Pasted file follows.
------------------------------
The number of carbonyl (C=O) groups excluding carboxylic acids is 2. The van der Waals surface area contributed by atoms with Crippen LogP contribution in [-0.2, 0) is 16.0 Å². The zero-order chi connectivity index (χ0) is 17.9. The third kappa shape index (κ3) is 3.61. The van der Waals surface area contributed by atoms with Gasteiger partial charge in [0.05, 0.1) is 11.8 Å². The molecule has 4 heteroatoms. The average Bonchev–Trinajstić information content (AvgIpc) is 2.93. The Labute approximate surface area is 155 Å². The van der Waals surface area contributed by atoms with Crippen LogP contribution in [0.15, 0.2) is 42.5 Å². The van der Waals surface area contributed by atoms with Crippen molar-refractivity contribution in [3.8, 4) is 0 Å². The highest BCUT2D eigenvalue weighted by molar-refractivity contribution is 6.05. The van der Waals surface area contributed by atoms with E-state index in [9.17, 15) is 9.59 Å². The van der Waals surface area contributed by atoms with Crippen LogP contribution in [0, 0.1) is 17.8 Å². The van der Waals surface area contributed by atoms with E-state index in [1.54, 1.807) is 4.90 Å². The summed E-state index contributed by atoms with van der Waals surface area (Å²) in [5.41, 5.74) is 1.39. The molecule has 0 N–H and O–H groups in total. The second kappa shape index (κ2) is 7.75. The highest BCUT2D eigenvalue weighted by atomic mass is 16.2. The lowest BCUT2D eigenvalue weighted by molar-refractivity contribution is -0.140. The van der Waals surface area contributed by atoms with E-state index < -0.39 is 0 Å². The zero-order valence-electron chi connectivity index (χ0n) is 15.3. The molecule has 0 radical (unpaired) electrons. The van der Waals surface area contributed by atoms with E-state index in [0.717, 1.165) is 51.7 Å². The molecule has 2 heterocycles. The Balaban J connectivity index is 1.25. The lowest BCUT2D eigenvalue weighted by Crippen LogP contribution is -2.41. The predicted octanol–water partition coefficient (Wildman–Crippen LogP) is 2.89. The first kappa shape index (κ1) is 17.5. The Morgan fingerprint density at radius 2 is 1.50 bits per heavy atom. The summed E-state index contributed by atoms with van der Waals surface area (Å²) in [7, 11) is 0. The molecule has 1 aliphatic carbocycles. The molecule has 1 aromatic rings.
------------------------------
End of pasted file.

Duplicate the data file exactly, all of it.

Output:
The number of carbonyl (C=O) groups excluding carboxylic acids is 2. The van der Waals surface area contributed by atoms with Crippen LogP contribution in [-0.2, 0) is 16.0 Å². The zero-order chi connectivity index (χ0) is 17.9. The third kappa shape index (κ3) is 3.61. The van der Waals surface area contributed by atoms with Gasteiger partial charge in [0.05, 0.1) is 11.8 Å². The molecule has 4 heteroatoms. The average Bonchev–Trinajstić information content (AvgIpc) is 2.93. The Labute approximate surface area is 155 Å². The van der Waals surface area contributed by atoms with Crippen LogP contribution in [0.15, 0.2) is 42.5 Å². The van der Waals surface area contributed by atoms with Crippen molar-refractivity contribution in [3.8, 4) is 0 Å². The highest BCUT2D eigenvalue weighted by molar-refractivity contribution is 6.05. The van der Waals surface area contributed by atoms with E-state index in [9.17, 15) is 9.59 Å². The van der Waals surface area contributed by atoms with Crippen LogP contribution in [0, 0.1) is 17.8 Å². The van der Waals surface area contributed by atoms with E-state index in [1.54, 1.807) is 4.90 Å². The summed E-state index contributed by atoms with van der Waals surface area (Å²) in [5.41, 5.74) is 1.39. The molecule has 0 N–H and O–H groups in total. The second kappa shape index (κ2) is 7.75. The highest BCUT2D eigenvalue weighted by atomic mass is 16.2. The lowest BCUT2D eigenvalue weighted by molar-refractivity contribution is -0.140. The van der Waals surface area contributed by atoms with E-state index < -0.39 is 0 Å². The zero-order valence-electron chi connectivity index (χ0n) is 15.3. The molecule has 0 radical (unpaired) electrons. The van der Waals surface area contributed by atoms with E-state index in [0.717, 1.165) is 51.7 Å². The molecule has 2 heterocycles. The Balaban J connectivity index is 1.25. The lowest BCUT2D eigenvalue weighted by Crippen LogP contribution is -2.41. The predicted octanol–water partition coefficient (Wildman–Crippen LogP) is 2.89. The first kappa shape index (κ1) is 17.5. The Morgan fingerprint density at radius 2 is 1.50 bits per heavy atom. The summed E-state index contributed by atoms with van der Waals surface area (Å²) in [7, 11) is 0. The molecule has 1 aliphatic carbocycles. The molecule has 1 aromatic rings.